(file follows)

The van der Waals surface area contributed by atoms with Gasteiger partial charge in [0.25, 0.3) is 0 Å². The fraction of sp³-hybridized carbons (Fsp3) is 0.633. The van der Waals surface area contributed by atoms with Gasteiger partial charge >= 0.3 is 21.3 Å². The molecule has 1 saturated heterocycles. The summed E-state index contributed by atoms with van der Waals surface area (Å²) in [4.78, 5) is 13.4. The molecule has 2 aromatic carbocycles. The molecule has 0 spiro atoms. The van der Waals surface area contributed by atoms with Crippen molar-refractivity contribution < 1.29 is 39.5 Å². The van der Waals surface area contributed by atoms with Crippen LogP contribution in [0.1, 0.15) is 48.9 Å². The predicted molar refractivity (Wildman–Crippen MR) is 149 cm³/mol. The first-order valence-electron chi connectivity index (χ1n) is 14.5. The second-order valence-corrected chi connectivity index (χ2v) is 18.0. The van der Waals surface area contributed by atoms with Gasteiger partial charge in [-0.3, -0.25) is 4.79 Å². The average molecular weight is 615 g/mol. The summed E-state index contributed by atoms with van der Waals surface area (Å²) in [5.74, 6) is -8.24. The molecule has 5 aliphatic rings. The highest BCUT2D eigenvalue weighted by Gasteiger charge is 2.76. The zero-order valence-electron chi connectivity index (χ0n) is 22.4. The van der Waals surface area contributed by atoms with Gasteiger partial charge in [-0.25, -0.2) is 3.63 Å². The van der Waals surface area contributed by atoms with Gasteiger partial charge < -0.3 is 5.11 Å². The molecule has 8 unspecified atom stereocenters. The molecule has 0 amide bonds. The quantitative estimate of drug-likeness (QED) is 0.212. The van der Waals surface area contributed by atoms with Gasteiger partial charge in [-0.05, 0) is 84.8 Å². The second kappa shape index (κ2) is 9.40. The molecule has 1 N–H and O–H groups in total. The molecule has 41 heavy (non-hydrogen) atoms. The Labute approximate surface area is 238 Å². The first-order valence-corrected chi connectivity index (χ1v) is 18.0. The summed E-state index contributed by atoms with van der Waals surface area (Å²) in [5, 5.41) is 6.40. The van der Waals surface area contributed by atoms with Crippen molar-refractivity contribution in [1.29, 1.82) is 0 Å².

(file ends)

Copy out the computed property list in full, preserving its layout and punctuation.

The van der Waals surface area contributed by atoms with Gasteiger partial charge in [0.25, 0.3) is 0 Å². The fraction of sp³-hybridized carbons (Fsp3) is 0.633. The van der Waals surface area contributed by atoms with Gasteiger partial charge >= 0.3 is 21.3 Å². The molecule has 1 saturated heterocycles. The summed E-state index contributed by atoms with van der Waals surface area (Å²) in [4.78, 5) is 13.4. The molecule has 2 aromatic carbocycles. The molecule has 0 spiro atoms. The van der Waals surface area contributed by atoms with Crippen molar-refractivity contribution < 1.29 is 39.5 Å². The van der Waals surface area contributed by atoms with Crippen LogP contribution in [0.1, 0.15) is 48.9 Å². The predicted molar refractivity (Wildman–Crippen MR) is 149 cm³/mol. The first-order valence-electron chi connectivity index (χ1n) is 14.5. The second-order valence-corrected chi connectivity index (χ2v) is 18.0. The van der Waals surface area contributed by atoms with Gasteiger partial charge in [-0.3, -0.25) is 4.79 Å². The average molecular weight is 615 g/mol. The summed E-state index contributed by atoms with van der Waals surface area (Å²) in [5.74, 6) is -8.24. The molecule has 5 aliphatic rings. The highest BCUT2D eigenvalue weighted by Gasteiger charge is 2.76. The zero-order valence-electron chi connectivity index (χ0n) is 22.4. The van der Waals surface area contributed by atoms with Gasteiger partial charge in [-0.25, -0.2) is 3.63 Å². The van der Waals surface area contributed by atoms with Gasteiger partial charge < -0.3 is 5.11 Å². The molecule has 8 unspecified atom stereocenters. The molecule has 0 amide bonds. The quantitative estimate of drug-likeness (QED) is 0.212. The van der Waals surface area contributed by atoms with Gasteiger partial charge in [-0.05, 0) is 84.8 Å². The second kappa shape index (κ2) is 9.40. The molecule has 1 N–H and O–H groups in total. The molecule has 41 heavy (non-hydrogen) atoms. The Labute approximate surface area is 238 Å². The first-order valence-corrected chi connectivity index (χ1v) is 18.0. The summed E-state index contributed by atoms with van der Waals surface area (Å²) in [5, 5.41) is 6.40. The van der Waals surface area contributed by atoms with Crippen molar-refractivity contribution in [1.29, 1.82) is 0 Å².